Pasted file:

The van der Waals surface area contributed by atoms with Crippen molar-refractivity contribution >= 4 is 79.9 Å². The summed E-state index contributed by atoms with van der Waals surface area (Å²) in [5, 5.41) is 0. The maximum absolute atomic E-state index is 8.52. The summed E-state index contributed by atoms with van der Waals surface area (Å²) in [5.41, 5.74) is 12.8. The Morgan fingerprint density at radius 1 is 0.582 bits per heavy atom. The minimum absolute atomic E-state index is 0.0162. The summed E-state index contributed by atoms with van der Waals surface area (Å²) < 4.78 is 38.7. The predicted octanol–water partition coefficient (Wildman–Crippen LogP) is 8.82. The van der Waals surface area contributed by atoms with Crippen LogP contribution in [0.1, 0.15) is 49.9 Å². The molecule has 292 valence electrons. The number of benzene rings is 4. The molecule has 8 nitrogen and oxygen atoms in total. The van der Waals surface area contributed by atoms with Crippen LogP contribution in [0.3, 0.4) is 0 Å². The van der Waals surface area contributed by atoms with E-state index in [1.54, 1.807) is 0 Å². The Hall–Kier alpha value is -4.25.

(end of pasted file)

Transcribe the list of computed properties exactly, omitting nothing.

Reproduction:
The van der Waals surface area contributed by atoms with Crippen molar-refractivity contribution >= 4 is 79.9 Å². The summed E-state index contributed by atoms with van der Waals surface area (Å²) in [5, 5.41) is 0. The maximum absolute atomic E-state index is 8.52. The summed E-state index contributed by atoms with van der Waals surface area (Å²) in [5.41, 5.74) is 12.8. The Morgan fingerprint density at radius 1 is 0.582 bits per heavy atom. The minimum absolute atomic E-state index is 0.0162. The summed E-state index contributed by atoms with van der Waals surface area (Å²) < 4.78 is 38.7. The predicted octanol–water partition coefficient (Wildman–Crippen LogP) is 8.82. The van der Waals surface area contributed by atoms with Crippen LogP contribution in [0.1, 0.15) is 49.9 Å². The molecule has 292 valence electrons. The number of benzene rings is 4. The molecule has 8 nitrogen and oxygen atoms in total. The van der Waals surface area contributed by atoms with Crippen LogP contribution in [0.3, 0.4) is 0 Å². The van der Waals surface area contributed by atoms with E-state index in [1.54, 1.807) is 0 Å². The Hall–Kier alpha value is -4.25.